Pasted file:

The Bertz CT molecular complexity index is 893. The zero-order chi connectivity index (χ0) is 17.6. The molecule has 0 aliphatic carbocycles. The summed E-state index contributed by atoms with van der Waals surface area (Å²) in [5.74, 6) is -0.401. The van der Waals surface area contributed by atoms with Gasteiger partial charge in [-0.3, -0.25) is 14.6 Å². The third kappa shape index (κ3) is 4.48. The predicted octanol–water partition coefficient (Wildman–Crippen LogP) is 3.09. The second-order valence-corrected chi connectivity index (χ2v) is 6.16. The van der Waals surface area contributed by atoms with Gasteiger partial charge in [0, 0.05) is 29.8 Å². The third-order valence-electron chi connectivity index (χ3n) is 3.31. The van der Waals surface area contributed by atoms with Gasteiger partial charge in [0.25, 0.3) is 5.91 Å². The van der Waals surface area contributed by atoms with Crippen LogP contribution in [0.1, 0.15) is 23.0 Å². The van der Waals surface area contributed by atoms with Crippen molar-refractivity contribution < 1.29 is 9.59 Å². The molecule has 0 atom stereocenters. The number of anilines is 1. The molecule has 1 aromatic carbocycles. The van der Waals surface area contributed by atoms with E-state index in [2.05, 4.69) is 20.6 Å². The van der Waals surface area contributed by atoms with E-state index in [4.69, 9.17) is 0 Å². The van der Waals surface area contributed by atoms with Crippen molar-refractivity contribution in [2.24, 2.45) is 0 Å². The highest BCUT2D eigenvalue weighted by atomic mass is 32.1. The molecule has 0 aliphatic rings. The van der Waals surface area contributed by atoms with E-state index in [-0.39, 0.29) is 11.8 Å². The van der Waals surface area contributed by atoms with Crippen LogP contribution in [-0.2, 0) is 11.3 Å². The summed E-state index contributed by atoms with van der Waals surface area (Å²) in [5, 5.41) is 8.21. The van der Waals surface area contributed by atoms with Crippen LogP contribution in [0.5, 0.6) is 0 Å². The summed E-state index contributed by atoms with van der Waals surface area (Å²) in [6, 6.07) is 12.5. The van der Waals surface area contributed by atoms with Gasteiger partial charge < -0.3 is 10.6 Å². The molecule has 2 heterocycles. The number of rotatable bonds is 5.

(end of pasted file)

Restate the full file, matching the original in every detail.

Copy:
The Bertz CT molecular complexity index is 893. The zero-order chi connectivity index (χ0) is 17.6. The molecule has 0 aliphatic carbocycles. The summed E-state index contributed by atoms with van der Waals surface area (Å²) in [5.74, 6) is -0.401. The van der Waals surface area contributed by atoms with Gasteiger partial charge in [-0.3, -0.25) is 14.6 Å². The third kappa shape index (κ3) is 4.48. The predicted octanol–water partition coefficient (Wildman–Crippen LogP) is 3.09. The second-order valence-corrected chi connectivity index (χ2v) is 6.16. The van der Waals surface area contributed by atoms with Gasteiger partial charge in [0, 0.05) is 29.8 Å². The third-order valence-electron chi connectivity index (χ3n) is 3.31. The van der Waals surface area contributed by atoms with Gasteiger partial charge in [0.25, 0.3) is 5.91 Å². The van der Waals surface area contributed by atoms with Crippen LogP contribution in [0.1, 0.15) is 23.0 Å². The van der Waals surface area contributed by atoms with Crippen molar-refractivity contribution < 1.29 is 9.59 Å². The molecule has 0 atom stereocenters. The number of anilines is 1. The molecule has 1 aromatic carbocycles. The van der Waals surface area contributed by atoms with E-state index in [2.05, 4.69) is 20.6 Å². The van der Waals surface area contributed by atoms with E-state index in [4.69, 9.17) is 0 Å². The van der Waals surface area contributed by atoms with Crippen molar-refractivity contribution in [2.24, 2.45) is 0 Å². The highest BCUT2D eigenvalue weighted by atomic mass is 32.1. The molecule has 0 aliphatic rings. The van der Waals surface area contributed by atoms with E-state index in [-0.39, 0.29) is 11.8 Å². The van der Waals surface area contributed by atoms with Crippen LogP contribution in [-0.2, 0) is 11.3 Å². The summed E-state index contributed by atoms with van der Waals surface area (Å²) in [5, 5.41) is 8.21. The van der Waals surface area contributed by atoms with Crippen LogP contribution in [0.5, 0.6) is 0 Å². The summed E-state index contributed by atoms with van der Waals surface area (Å²) in [6, 6.07) is 12.5. The van der Waals surface area contributed by atoms with Gasteiger partial charge < -0.3 is 10.6 Å². The molecule has 2 heterocycles. The number of rotatable bonds is 5.